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Posted: Oct 27, 2011
Chemist, nanotechnology entrepreneur wins World Technology Award for Materials
(Nanowerk News) Andrew Barron, Rice University's Charles W. Duncan, Jr. -- Welch Chair of Chemistry and professor of materials science, is the winner of the prestigious 2011 World Technology Award for Materials. The award was presented at the World Technology Summit and Awards gala at the United Nations Oct. 26.
Barron's research focuses on the application of nanotechnology to fundamental problems in energy and health research. His research group has projects involving down-hole sensors, carbon dioxide mitigation and cancer treatment. Barron joined Rice in 1995.
The World Technology Awards are presented annually by the World Technology Network in association with TIME, Fortune, CNN, Science magazine and Technology Review. With members from more than 60 countries, the World Technology Network is an exclusive community of innovative individuals, companies and organizations in science, technology and related fields.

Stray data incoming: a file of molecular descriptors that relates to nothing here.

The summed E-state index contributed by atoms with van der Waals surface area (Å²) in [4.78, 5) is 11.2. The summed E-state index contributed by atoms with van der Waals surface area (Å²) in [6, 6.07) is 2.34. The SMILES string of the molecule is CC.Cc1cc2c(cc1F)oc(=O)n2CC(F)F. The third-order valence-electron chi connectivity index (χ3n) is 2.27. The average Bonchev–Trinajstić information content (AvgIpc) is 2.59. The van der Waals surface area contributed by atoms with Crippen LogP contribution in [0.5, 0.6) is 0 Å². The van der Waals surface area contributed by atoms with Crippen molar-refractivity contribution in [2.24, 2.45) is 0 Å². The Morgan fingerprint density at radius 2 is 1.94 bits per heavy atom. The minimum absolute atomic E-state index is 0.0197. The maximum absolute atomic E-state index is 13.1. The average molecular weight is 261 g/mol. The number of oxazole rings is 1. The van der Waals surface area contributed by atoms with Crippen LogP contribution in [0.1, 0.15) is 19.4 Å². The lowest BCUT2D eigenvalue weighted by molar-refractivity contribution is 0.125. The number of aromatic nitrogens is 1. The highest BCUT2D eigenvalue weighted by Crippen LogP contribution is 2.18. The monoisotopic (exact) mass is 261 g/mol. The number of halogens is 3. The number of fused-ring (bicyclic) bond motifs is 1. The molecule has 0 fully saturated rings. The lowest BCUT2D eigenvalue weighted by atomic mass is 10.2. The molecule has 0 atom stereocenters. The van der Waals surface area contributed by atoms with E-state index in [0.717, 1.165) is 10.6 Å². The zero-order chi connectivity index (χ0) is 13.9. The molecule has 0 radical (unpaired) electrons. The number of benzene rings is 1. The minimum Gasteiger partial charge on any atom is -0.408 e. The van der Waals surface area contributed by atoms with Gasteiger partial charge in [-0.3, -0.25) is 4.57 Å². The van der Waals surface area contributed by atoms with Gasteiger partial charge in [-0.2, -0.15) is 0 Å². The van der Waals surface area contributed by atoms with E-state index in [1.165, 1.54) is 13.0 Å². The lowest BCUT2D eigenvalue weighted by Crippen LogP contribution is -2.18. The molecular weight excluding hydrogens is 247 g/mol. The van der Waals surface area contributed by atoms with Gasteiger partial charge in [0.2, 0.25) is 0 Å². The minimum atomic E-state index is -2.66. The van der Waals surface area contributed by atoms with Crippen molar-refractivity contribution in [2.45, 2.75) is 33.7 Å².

Barron is the author of more than 380 scientific publications, five books and 20 patents. His research group is the core of a number of Rice startup companies, including businesses that range from oil and gas production (Oxane Materials Inc.) to solar power systems (Natcore Technology Inc.) and water purification (Molecular Filtration Inc).
Barron is a fellow of the Royal Society of Chemistry and the recipient of several national and international awards, including the Hümboldt Senior Scientist Research Award, the Corday Morgan Medal and Prize, the Meldola Medal and Prize and the first Welch Foundation Norman Hackerman Award. In 2009 Barron was appointed as the first Prince of Wales Visiting Innovator, and he won the Houston Technology Center's 2011 Lifetime Achievement Award in Nanotechnology.
The World Technology Awards are presented in 20 categories for "innovative work of the greatest likely long-term significance" to humanity. Award winners are nominated and selected by their peers and by a panel of advisors that includes: Ray Kurzweil, inventor and futurist; Jason Pontin, editor and publisher of Technology Review magazine; Lev Grossman, senior writer at TIME magazine and co-author of the "Techland" blog at TIME.com; Oliver Morton, energy and environment editor at The Economist; and Albert Teich, former director of science and policy programs at the American Association for the Advancement of Science.